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Migraine monoclonal antibodies against CGRP change brain activity depending on ligand or receptor target: a functional magnetic resonance imaging study

Citation

Basedau, Hauke et al. (2022), Migraine monoclonal antibodies against CGRP change brain activity depending on ligand or receptor target: a functional magnetic resonance imaging study, Dryad, Dataset, https://doi.org/10.5061/dryad.w3r2280t2

Abstract

Objective: Monoclonal antibodies (mAb) against calcitonin gene-related peptides (CGRP), are novel treatments for migraine prevention. Based on a previous functional imaging study which investigated the CGRP-receptor mAb (erenumab), we hypothesized that (i) the CGRP-ligand mAb galcanezumab would alter central trigeminal pain processing; (ii) responders to galcanezumab treatment would show specific hypothalamic modulation in contrast to non-responders and (iii) the ligand and the receptor antibody differ in brain responses.

Methods: Using an established trigeminal nociceptive functional magnetic imaging paradigm, 26 migraine patients were subsequently scanned twice: before and 2-3 weeks after administration of galcanezumab.

Results: We found that galcanezumab decreases hypothalamic activation in all patients and that the reduction was stronger in responders than in non-responders. Contrasting erenumab and galcanezumab showed that both antibodies activate a distinct network. We also found that pre-treatment activity of the spinal trigeminal nucleus (STN) and coupling between the STN and the hypothalamus, covariates with the response to galcanezumab.

Interpretation: These data suggest that despite impermeability of the blood-brain barrier for CGRP mAb, mAb treatment induces certain and highly specific brain effects which may be part of the mechanism of their efficacy in migraine treatment. The study was preregistered in the Open Science Framework (https://osf.io/m2rc6).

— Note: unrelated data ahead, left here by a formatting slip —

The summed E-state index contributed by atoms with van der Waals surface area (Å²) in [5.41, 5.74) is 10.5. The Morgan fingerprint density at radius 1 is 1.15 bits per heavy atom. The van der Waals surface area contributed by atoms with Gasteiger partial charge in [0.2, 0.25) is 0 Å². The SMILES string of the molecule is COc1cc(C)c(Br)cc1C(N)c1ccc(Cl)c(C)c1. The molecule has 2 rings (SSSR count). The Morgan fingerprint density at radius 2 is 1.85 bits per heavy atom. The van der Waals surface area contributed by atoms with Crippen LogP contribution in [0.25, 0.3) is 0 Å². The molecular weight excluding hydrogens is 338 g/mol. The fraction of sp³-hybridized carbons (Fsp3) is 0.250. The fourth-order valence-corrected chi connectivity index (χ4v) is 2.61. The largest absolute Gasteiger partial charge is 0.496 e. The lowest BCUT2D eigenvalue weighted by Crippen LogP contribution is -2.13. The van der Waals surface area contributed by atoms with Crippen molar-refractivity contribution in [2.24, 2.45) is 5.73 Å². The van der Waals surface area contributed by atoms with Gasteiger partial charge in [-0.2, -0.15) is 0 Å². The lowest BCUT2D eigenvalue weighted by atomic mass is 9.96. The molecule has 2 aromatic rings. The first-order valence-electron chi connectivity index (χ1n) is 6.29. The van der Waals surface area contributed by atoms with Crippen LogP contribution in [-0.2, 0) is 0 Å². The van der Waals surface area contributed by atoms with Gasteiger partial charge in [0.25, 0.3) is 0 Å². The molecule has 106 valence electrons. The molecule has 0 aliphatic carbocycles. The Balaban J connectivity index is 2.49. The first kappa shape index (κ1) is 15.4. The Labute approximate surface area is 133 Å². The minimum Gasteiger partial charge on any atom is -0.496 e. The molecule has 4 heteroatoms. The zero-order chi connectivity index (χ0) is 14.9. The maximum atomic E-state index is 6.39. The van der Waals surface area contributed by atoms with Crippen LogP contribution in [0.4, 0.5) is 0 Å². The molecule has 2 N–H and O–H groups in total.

Funding: This work was supported by the German Ministry of Education and Research (BMBF) of ERA-Net Neuron under the project code BIOMIGA (01EW2002 to AM) and by the German Research Foundation, (SFB936- 178316478 - A5 to A.M). The funding sources did not influence study conduction in any way.

Methods

Experimental paradigm

Patients were asked to attend two functional magnetic resonance imaging (fMRI) scanning sessions before and after the first administration of galcanezumab. Both visits took place approximately three weeks apart (pharmacokinetic drug peak blood level) and followed the same protocol. Following the first scan, the loading dose of galcanezumab 240 mg was administered subcutaneously by the patient under the prior instruction of a headache specialist.

During the experiment, which has been described in detail previously, participants received 15 repetitive painful trigeminal stimulations by administering gaseous ammonia (mixed in a stream of air) into the left nostril and 15 puffs of air, 15 trials of rose scent and 15 repetitive visual stimuli as control conditions. All stimuli were presented in a pseudo-randomized order, with painful trigeminal stimuli not presented in immediate succession. After each trial, participants were asked to rate the intensity as well as the unpleasantness on a numeric rating scale from 0 to 100, each of which was tested with a paired t-test if the criteria of the Gaussian distribution were fulfilled or otherwise with a Wilcoxon sign-rank test. Standardized headache calendars were collected at visit 1, visit 2 and in a follow-up interview by telephone and email after a total of 3 months of therapy.

MRI acquisition